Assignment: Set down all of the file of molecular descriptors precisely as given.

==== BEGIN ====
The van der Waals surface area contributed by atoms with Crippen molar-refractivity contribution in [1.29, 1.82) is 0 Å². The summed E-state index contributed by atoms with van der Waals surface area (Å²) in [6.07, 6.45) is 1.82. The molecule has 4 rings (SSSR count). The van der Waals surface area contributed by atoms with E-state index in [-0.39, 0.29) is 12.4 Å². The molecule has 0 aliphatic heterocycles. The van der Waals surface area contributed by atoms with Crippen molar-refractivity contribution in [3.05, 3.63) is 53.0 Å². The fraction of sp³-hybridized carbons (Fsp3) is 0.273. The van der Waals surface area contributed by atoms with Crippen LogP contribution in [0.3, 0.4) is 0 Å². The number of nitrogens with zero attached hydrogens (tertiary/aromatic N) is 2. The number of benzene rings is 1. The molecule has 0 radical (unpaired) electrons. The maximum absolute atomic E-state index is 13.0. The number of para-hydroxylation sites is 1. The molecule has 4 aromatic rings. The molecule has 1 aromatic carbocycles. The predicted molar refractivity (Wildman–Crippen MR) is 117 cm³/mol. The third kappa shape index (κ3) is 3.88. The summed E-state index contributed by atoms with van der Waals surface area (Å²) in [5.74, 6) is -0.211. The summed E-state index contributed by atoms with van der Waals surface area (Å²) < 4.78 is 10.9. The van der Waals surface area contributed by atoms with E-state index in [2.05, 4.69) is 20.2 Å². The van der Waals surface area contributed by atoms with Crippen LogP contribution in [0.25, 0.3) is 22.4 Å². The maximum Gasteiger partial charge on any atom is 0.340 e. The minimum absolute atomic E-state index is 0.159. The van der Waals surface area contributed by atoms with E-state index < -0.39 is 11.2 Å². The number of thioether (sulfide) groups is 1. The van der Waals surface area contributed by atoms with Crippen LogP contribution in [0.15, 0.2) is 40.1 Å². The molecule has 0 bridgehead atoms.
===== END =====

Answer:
The van der Waals surface area contributed by atoms with Crippen molar-refractivity contribution in [1.29, 1.82) is 0 Å². The summed E-state index contributed by atoms with van der Waals surface area (Å²) in [6.07, 6.45) is 1.82. The molecule has 4 rings (SSSR count). The van der Waals surface area contributed by atoms with E-state index in [-0.39, 0.29) is 12.4 Å². The molecule has 0 aliphatic heterocycles. The van der Waals surface area contributed by atoms with Crippen molar-refractivity contribution in [3.05, 3.63) is 53.0 Å². The fraction of sp³-hybridized carbons (Fsp3) is 0.273. The van der Waals surface area contributed by atoms with Crippen LogP contribution in [0.3, 0.4) is 0 Å². The number of nitrogens with zero attached hydrogens (tertiary/aromatic N) is 2. The number of benzene rings is 1. The molecule has 0 radical (unpaired) electrons. The maximum absolute atomic E-state index is 13.0. The number of para-hydroxylation sites is 1. The molecule has 4 aromatic rings. The molecule has 1 aromatic carbocycles. The predicted molar refractivity (Wildman–Crippen MR) is 117 cm³/mol. The third kappa shape index (κ3) is 3.88. The summed E-state index contributed by atoms with van der Waals surface area (Å²) in [5.74, 6) is -0.211. The summed E-state index contributed by atoms with van der Waals surface area (Å²) < 4.78 is 10.9. The van der Waals surface area contributed by atoms with E-state index in [2.05, 4.69) is 20.2 Å². The van der Waals surface area contributed by atoms with Crippen LogP contribution in [0.25, 0.3) is 22.4 Å². The maximum Gasteiger partial charge on any atom is 0.340 e. The minimum absolute atomic E-state index is 0.159. The van der Waals surface area contributed by atoms with E-state index < -0.39 is 11.2 Å². The number of thioether (sulfide) groups is 1. The van der Waals surface area contributed by atoms with Crippen LogP contribution in [0.15, 0.2) is 40.1 Å². The molecule has 0 bridgehead atoms.